The next category of network-based tools that we’re going to look at is network-based intrusion detection systems (IDS). However, we are specifically going to discuss IDS as it relates to incident response. At the point the IDS enters the picture, the incident has already been detected; what can the IDS do to help us out? For the record, IDS are tools that serve as perimeter tripwires or sentries, alerting network staff of suspicious network activity that may indicate an attack is in process.
When it comes to incident response per se, there’s a pretty big overlap between what we look for in the sort of network tools that we’ve just described and what most IDS products deliver. Basically, we want to monitor, alert, analyze, diagnose, and collect information (whether or not it may be needed as evidence). Clearly, it’s the monitoring and alerting where most of the current IDS products excel.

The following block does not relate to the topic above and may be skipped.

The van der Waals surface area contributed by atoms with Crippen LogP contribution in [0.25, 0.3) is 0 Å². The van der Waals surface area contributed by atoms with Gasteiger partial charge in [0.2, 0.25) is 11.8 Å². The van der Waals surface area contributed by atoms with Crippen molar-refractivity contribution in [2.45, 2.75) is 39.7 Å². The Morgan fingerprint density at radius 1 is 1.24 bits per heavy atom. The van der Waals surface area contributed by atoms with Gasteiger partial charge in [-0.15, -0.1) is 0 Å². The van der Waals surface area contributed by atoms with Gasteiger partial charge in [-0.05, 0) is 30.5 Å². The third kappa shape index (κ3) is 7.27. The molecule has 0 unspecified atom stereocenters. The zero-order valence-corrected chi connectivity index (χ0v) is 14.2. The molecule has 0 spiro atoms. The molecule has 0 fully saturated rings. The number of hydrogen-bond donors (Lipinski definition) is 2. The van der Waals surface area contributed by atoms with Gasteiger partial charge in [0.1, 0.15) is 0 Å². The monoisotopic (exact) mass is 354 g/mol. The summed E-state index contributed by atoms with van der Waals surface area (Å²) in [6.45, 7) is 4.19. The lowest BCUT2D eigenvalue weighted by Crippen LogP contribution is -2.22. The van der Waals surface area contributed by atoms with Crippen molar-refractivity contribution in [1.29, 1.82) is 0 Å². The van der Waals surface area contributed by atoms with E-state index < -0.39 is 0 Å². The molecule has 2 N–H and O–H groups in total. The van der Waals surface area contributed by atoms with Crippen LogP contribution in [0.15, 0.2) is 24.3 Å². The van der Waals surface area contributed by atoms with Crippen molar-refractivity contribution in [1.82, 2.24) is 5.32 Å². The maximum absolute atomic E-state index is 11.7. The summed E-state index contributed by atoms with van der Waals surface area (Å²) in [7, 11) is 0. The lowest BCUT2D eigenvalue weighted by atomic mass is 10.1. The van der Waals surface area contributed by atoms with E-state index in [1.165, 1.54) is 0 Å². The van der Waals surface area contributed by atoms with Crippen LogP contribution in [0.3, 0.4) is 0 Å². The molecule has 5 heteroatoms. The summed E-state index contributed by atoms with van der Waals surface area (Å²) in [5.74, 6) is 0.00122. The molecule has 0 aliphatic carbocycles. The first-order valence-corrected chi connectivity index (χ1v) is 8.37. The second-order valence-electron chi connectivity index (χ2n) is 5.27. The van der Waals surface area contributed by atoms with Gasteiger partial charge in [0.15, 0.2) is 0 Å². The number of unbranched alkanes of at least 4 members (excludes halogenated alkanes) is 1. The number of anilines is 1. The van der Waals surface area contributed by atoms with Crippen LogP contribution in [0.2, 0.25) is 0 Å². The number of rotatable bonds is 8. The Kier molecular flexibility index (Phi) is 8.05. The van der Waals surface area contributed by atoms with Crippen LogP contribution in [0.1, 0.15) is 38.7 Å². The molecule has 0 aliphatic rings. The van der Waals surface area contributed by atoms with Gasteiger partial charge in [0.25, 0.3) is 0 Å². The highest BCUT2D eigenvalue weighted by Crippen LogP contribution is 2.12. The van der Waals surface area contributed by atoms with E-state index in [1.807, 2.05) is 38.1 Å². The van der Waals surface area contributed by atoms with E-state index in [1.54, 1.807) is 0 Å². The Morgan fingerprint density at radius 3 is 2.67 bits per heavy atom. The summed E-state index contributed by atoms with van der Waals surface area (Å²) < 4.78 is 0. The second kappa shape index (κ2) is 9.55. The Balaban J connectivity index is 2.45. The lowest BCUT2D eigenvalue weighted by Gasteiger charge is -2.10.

What we most often use IDS products for in incident response operations is monitoring and alerting for particular trigger events. Note that we said trigger events and not just known attacks. Those trigger events should include known attack profile signatures, but they often far extend beyond that. Watching for known attacks helps, among other things, alert you if the intruder that you’re watching makes use of known and documented attack tools. Also, it helps detect other systems on the network that may also be involved in the incident.
The most useful ...